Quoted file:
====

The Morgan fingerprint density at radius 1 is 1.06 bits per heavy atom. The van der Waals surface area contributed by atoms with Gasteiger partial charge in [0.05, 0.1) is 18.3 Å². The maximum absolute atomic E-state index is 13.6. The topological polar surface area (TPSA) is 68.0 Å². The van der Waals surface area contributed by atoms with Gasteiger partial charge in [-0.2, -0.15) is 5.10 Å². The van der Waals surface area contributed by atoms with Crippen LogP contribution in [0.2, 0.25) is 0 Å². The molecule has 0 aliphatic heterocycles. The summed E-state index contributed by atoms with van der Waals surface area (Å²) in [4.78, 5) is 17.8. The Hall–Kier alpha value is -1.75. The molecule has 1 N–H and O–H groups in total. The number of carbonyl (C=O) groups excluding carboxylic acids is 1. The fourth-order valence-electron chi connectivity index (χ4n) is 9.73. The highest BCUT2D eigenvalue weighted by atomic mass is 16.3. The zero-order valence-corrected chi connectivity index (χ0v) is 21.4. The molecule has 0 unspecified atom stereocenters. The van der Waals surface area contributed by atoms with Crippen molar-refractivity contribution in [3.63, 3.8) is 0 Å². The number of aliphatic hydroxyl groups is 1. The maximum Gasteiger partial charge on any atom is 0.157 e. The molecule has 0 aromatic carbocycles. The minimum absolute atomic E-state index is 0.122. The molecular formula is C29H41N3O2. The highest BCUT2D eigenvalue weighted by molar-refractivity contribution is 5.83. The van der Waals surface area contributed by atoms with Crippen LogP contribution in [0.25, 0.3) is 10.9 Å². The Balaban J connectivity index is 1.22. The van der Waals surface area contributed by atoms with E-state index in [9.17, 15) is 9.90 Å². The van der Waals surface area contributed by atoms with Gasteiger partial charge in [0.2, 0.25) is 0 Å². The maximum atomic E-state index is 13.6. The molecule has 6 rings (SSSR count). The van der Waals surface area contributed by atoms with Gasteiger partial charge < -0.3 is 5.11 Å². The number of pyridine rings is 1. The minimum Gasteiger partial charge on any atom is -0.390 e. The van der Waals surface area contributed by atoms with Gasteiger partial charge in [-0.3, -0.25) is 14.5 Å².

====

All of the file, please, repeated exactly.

The Morgan fingerprint density at radius 1 is 1.06 bits per heavy atom. The van der Waals surface area contributed by atoms with Gasteiger partial charge in [0.05, 0.1) is 18.3 Å². The maximum absolute atomic E-state index is 13.6. The topological polar surface area (TPSA) is 68.0 Å². The van der Waals surface area contributed by atoms with Gasteiger partial charge in [-0.2, -0.15) is 5.10 Å². The van der Waals surface area contributed by atoms with Crippen LogP contribution in [0.2, 0.25) is 0 Å². The molecule has 0 aliphatic heterocycles. The summed E-state index contributed by atoms with van der Waals surface area (Å²) in [4.78, 5) is 17.8. The Hall–Kier alpha value is -1.75. The molecule has 1 N–H and O–H groups in total. The number of carbonyl (C=O) groups excluding carboxylic acids is 1. The fourth-order valence-electron chi connectivity index (χ4n) is 9.73. The highest BCUT2D eigenvalue weighted by atomic mass is 16.3. The zero-order valence-corrected chi connectivity index (χ0v) is 21.4. The molecule has 0 unspecified atom stereocenters. The van der Waals surface area contributed by atoms with Crippen molar-refractivity contribution in [3.63, 3.8) is 0 Å². The number of aliphatic hydroxyl groups is 1. The maximum Gasteiger partial charge on any atom is 0.157 e. The molecule has 0 aromatic carbocycles. The minimum absolute atomic E-state index is 0.122. The molecular formula is C29H41N3O2. The highest BCUT2D eigenvalue weighted by molar-refractivity contribution is 5.83. The van der Waals surface area contributed by atoms with Crippen LogP contribution in [0.25, 0.3) is 10.9 Å². The Balaban J connectivity index is 1.22. The van der Waals surface area contributed by atoms with E-state index in [9.17, 15) is 9.90 Å². The van der Waals surface area contributed by atoms with Gasteiger partial charge in [0.2, 0.25) is 0 Å². The maximum atomic E-state index is 13.6. The molecule has 6 rings (SSSR count). The van der Waals surface area contributed by atoms with Gasteiger partial charge < -0.3 is 5.11 Å². The number of pyridine rings is 1. The minimum Gasteiger partial charge on any atom is -0.390 e. The van der Waals surface area contributed by atoms with Gasteiger partial charge in [-0.3, -0.25) is 14.5 Å².